Numerous studies agree on the brain’s unique predisposition to naturally and effortlessly acquire languages at early ages. In our pre-school, children learn a second and third language in a playful way by imitation through stories, songs, games, and interaction, always with native teaching staff.

The seven objectives for the students that define our educational project are maintained in all its stages, in which students can design their own itinerary among the different options offered by the School.

2 years old – EPS

Three teachers take turns being in charge of the class, which consists of 19 hours per week of English, 10 hours of Chinese or Arabic (the parents choose), and 1 hour of Music. At this age there is no concept of class and the boundaries of the classroom are continuously blurred. Children have fun in groups, have periods of free play and grow up happy in an environment designed for them to enjoy, with a multitude of learning corners and multisensory spaces.

3, 4 and 5 years old – PS, PK, and K (PYP)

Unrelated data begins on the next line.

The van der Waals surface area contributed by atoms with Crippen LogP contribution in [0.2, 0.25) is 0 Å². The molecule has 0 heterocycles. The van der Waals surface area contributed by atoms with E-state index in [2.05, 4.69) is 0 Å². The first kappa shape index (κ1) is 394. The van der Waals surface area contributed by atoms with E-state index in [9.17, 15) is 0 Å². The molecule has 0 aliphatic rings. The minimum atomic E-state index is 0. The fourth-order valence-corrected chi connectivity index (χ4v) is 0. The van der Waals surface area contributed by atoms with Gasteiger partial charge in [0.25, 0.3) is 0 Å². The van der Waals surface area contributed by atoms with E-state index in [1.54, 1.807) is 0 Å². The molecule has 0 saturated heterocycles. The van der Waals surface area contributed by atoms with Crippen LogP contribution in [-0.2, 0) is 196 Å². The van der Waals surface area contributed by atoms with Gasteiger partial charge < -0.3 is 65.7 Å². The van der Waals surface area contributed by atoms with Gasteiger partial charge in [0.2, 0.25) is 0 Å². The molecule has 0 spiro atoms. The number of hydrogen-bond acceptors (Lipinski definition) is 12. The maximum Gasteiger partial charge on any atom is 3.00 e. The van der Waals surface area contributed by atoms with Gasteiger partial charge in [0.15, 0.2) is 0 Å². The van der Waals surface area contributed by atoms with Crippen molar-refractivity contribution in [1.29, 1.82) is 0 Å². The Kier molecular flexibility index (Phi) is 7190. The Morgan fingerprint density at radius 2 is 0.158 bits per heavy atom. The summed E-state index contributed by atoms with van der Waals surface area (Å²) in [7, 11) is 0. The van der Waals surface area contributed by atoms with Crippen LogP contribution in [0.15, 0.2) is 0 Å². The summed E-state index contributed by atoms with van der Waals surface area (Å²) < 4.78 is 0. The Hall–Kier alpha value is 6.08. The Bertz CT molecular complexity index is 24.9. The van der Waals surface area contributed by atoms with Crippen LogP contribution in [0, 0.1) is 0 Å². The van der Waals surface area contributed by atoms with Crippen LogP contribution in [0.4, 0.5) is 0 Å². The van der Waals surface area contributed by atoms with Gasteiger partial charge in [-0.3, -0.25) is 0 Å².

The curricular and pedagogical framework is the IB Primary Year Programme (PYP), in which students work on from four to six units of enquiry per year, depending on the level they are studying.

These units of enquiry deal with a central theme that serves as a common framework for acquiring knowledge, concepts, and skills of traditional disciplinary areas, but in a transversal way, and giving them meaning when applying them to their daily lives.

The cross-cutting issues that they study each year are: who we are, where we are in time and space, how we express ourselves, how the world works, how we organise ourselves, and how we share the planet.

Enquiry hours in class are divided equally between the enquiry teaching staff in English and in Spanish. They also maintain the study of Arabic or Chinese, according to what they had chosen in pre-school education.

We combine the subject of Music with an hour of introduction to the violin, viola, or cello. Practising these instruments helps develop the hand’s fine psychomotricity and the brain’s motor function coordination, while teaching auditory skills

< Back